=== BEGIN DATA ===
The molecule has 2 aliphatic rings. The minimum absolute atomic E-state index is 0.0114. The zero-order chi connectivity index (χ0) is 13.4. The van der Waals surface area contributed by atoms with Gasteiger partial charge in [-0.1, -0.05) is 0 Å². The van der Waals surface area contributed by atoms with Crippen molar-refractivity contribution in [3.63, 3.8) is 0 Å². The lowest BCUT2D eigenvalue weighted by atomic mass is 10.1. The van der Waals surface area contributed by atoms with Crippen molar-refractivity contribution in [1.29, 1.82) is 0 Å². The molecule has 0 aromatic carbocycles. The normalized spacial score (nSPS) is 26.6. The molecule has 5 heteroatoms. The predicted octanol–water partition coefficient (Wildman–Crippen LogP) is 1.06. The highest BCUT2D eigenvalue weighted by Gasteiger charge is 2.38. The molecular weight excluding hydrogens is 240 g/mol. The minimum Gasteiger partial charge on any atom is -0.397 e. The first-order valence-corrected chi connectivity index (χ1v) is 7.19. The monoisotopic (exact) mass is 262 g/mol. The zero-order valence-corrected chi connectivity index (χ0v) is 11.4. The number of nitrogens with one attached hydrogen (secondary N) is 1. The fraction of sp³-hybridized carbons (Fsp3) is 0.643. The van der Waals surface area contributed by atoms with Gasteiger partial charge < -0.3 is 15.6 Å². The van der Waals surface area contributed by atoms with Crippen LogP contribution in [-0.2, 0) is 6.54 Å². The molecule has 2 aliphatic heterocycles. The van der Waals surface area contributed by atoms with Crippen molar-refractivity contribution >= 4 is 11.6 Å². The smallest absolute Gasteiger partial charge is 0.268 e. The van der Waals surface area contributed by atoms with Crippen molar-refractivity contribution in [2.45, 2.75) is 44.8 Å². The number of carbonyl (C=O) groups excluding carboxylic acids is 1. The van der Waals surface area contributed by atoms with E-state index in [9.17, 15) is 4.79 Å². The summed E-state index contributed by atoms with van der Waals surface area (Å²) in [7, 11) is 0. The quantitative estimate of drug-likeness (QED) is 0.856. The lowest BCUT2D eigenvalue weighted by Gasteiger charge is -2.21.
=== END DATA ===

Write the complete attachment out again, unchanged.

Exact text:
The molecule has 2 aliphatic rings. The minimum absolute atomic E-state index is 0.0114. The zero-order chi connectivity index (χ0) is 13.4. The van der Waals surface area contributed by atoms with Gasteiger partial charge in [-0.1, -0.05) is 0 Å². The van der Waals surface area contributed by atoms with Crippen molar-refractivity contribution in [3.63, 3.8) is 0 Å². The lowest BCUT2D eigenvalue weighted by atomic mass is 10.1. The van der Waals surface area contributed by atoms with Crippen molar-refractivity contribution in [1.29, 1.82) is 0 Å². The molecule has 0 aromatic carbocycles. The normalized spacial score (nSPS) is 26.6. The molecule has 5 heteroatoms. The predicted octanol–water partition coefficient (Wildman–Crippen LogP) is 1.06. The highest BCUT2D eigenvalue weighted by Gasteiger charge is 2.38. The molecular weight excluding hydrogens is 240 g/mol. The minimum Gasteiger partial charge on any atom is -0.397 e. The first-order valence-corrected chi connectivity index (χ1v) is 7.19. The monoisotopic (exact) mass is 262 g/mol. The zero-order valence-corrected chi connectivity index (χ0v) is 11.4. The number of nitrogens with one attached hydrogen (secondary N) is 1. The fraction of sp³-hybridized carbons (Fsp3) is 0.643. The van der Waals surface area contributed by atoms with Gasteiger partial charge < -0.3 is 15.6 Å². The van der Waals surface area contributed by atoms with Crippen LogP contribution in [-0.2, 0) is 6.54 Å². The molecule has 2 aliphatic heterocycles. The van der Waals surface area contributed by atoms with Crippen molar-refractivity contribution >= 4 is 11.6 Å². The smallest absolute Gasteiger partial charge is 0.268 e. The van der Waals surface area contributed by atoms with Crippen molar-refractivity contribution in [2.45, 2.75) is 44.8 Å². The number of carbonyl (C=O) groups excluding carboxylic acids is 1. The van der Waals surface area contributed by atoms with E-state index in [9.17, 15) is 4.79 Å². The summed E-state index contributed by atoms with van der Waals surface area (Å²) in [7, 11) is 0. The quantitative estimate of drug-likeness (QED) is 0.856. The lowest BCUT2D eigenvalue weighted by Gasteiger charge is -2.21.